ecoscapes blog

Gratitude for Gardening Resources

Stone with the word "Gratitude" engraved into its surface and painted to contrast with the mottled coloring of the rock.
My original plan for this month’s blog was to write about a topic near and dear to me--and I suspect many of you. That is: how to best deal with the annual deluge of leaves covering our lawns, sidewalks and every nook and cranny around our homes.

Yet as I write this toward the end of November, it’s clear to me ‘that train has left the station.’ Next year I promise to cover this topic well before you start grumbling about pulling out your rake and/or lawn mower.

So instead, with Thanksgiving around the corner, gratitude seems like a particularly pertinent topic. In this case, gratitude for the numerous resources available that can help us all become savvier sustainable gardeners.

Below are 10 useful resources. Please note: this is not a ‘Top 10’ list. And, if you’re of the mind, there’s no need to archive or print this blog for future reference. Simply click on the Resources tab on my website to access resources described here. I’m working on providing many more helpful tools, as well.

  • Chicago Regional Tree Initiative—As described on its website, CRTI is ‘a partnership for coordinated action to improve the health, diversity, and equitable distribution of trees to benefit people and communities in the Chicago region.’ That said, with the many types of partners CRTI collaborates with, the website covers a lot of ground. Information of most relevance to native gardeners can be found in the Homeowner Hub. Topics here cover how to select, plant and care for trees as well as guidance on hiring an arborist. There are also videos explaining how to manage trees on your property.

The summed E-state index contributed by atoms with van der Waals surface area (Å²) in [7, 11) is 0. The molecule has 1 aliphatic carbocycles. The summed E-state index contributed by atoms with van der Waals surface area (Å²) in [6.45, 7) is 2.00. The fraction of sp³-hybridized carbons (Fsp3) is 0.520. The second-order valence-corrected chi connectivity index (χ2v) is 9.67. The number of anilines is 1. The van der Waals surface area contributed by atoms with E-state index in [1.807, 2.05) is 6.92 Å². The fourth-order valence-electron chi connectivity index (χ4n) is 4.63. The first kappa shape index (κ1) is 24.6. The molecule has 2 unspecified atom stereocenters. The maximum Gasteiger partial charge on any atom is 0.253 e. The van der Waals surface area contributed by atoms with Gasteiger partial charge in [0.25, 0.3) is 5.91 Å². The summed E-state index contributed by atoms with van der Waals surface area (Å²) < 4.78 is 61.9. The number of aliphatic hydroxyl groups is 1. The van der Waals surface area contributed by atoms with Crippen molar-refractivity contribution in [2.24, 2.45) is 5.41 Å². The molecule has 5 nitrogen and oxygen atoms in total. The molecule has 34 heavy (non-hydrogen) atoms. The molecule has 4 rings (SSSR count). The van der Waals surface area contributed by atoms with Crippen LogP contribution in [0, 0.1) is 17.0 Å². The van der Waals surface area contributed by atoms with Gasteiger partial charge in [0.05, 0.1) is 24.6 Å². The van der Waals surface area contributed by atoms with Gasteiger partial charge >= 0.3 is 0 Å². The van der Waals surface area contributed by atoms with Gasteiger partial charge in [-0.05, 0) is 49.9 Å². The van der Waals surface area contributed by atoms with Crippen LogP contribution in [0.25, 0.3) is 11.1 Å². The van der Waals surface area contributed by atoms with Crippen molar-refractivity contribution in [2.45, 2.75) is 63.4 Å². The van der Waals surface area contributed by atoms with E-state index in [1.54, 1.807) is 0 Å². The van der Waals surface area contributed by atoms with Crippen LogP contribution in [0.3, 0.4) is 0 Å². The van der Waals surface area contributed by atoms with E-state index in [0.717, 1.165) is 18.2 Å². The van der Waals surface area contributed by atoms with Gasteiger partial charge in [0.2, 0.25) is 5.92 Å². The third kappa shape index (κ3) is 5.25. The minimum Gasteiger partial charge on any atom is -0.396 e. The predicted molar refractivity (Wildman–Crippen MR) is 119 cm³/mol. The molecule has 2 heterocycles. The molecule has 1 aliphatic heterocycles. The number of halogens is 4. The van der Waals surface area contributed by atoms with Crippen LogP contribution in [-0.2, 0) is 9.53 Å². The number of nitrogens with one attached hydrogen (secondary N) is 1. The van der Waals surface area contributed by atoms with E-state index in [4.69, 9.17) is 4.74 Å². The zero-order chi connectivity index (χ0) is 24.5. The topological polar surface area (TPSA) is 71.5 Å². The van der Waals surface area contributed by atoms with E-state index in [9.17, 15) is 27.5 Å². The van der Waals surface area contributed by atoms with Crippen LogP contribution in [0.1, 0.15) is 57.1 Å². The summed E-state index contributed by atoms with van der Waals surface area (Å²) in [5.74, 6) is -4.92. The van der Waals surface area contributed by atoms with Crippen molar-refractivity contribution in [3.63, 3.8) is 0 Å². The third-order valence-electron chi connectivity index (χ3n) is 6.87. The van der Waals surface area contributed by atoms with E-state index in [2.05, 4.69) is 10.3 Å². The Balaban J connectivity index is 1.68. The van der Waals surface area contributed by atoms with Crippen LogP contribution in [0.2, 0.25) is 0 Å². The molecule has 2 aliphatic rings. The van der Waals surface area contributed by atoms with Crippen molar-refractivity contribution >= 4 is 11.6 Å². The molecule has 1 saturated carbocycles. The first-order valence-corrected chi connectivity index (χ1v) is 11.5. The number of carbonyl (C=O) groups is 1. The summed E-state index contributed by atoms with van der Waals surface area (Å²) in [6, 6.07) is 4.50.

• Garden Design—In a former life, Garden Design was a beautiful, glossy quarterly magazine. That gave way to a strictly online presence. While not as satisfying for me to behold as the print publication, the website is chockfull of information on garden design ideas and plants. My only caveat: Proven Winners, a national plant provider, seems to be a major supporter of the website as its plants are frequently featured.

  • Illinois Monarch Project—It doesn’t seem right to have a list of sustainable gardening resources without including information on protecting the ever-charismatic monarch butterfly. Go to the site’s Resources page and click on the ‘Individuals’ tab to learn about creating monarch habitat, rearing monarchs, Illinois native plant sales and more.

  • Missouri Botanical Gardens—Why a Missouri resource? Well, this St. Louis-based botanical garden has one of the best plant finders I’ve come across. You can search for more than 7,000 plants using a multitude of criteria. Type in a plant name and up pops an in-depth profile on its habitat, size, bloom time, etc. Detailed guidance on how to best grow and care for the plants is provided as well as noteworthy characteristics.